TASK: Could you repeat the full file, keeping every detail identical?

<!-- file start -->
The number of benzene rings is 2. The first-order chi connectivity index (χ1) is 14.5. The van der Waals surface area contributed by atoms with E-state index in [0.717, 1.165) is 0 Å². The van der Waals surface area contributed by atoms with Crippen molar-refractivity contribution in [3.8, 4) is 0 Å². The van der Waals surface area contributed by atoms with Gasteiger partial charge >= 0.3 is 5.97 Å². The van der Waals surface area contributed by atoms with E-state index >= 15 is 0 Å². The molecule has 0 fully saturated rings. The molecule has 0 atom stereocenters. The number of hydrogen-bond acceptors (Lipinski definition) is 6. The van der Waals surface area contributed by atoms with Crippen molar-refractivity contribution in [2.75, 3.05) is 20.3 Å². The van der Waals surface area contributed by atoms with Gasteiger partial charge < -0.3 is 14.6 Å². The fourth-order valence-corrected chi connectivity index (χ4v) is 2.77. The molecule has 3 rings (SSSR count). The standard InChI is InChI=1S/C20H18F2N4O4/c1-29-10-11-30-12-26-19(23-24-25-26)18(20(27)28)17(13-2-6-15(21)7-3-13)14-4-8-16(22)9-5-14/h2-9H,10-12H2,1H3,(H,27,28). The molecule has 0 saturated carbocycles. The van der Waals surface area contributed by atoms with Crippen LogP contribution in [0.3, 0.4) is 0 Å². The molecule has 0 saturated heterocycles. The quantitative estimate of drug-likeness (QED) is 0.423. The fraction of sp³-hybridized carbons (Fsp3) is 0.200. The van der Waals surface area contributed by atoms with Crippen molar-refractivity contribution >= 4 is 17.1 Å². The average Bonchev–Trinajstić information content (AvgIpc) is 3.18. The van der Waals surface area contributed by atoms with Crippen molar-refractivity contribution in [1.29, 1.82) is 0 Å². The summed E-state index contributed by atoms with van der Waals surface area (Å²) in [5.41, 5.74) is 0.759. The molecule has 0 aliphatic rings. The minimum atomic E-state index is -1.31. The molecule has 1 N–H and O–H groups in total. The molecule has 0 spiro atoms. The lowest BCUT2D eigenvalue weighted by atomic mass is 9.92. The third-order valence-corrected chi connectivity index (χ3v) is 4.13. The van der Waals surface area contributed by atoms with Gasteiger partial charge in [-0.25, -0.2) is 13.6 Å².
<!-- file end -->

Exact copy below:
The number of benzene rings is 2. The first-order chi connectivity index (χ1) is 14.5. The van der Waals surface area contributed by atoms with E-state index in [0.717, 1.165) is 0 Å². The van der Waals surface area contributed by atoms with Crippen molar-refractivity contribution in [3.8, 4) is 0 Å². The van der Waals surface area contributed by atoms with Gasteiger partial charge >= 0.3 is 5.97 Å². The van der Waals surface area contributed by atoms with E-state index >= 15 is 0 Å². The molecule has 0 fully saturated rings. The molecule has 0 atom stereocenters. The number of hydrogen-bond acceptors (Lipinski definition) is 6. The van der Waals surface area contributed by atoms with Crippen molar-refractivity contribution in [2.75, 3.05) is 20.3 Å². The van der Waals surface area contributed by atoms with Gasteiger partial charge < -0.3 is 14.6 Å². The fourth-order valence-corrected chi connectivity index (χ4v) is 2.77. The molecule has 3 rings (SSSR count). The standard InChI is InChI=1S/C20H18F2N4O4/c1-29-10-11-30-12-26-19(23-24-25-26)18(20(27)28)17(13-2-6-15(21)7-3-13)14-4-8-16(22)9-5-14/h2-9H,10-12H2,1H3,(H,27,28). The molecule has 0 saturated carbocycles. The van der Waals surface area contributed by atoms with Crippen LogP contribution in [0.3, 0.4) is 0 Å². The molecule has 0 saturated heterocycles. The quantitative estimate of drug-likeness (QED) is 0.423. The fraction of sp³-hybridized carbons (Fsp3) is 0.200. The van der Waals surface area contributed by atoms with Crippen molar-refractivity contribution >= 4 is 17.1 Å². The average Bonchev–Trinajstić information content (AvgIpc) is 3.18. The van der Waals surface area contributed by atoms with Crippen molar-refractivity contribution in [1.29, 1.82) is 0 Å². The summed E-state index contributed by atoms with van der Waals surface area (Å²) in [5.41, 5.74) is 0.759. The molecule has 0 aliphatic rings. The minimum atomic E-state index is -1.31. The molecule has 1 N–H and O–H groups in total. The molecule has 0 spiro atoms. The lowest BCUT2D eigenvalue weighted by atomic mass is 9.92. The third-order valence-corrected chi connectivity index (χ3v) is 4.13. The van der Waals surface area contributed by atoms with Gasteiger partial charge in [-0.25, -0.2) is 13.6 Å².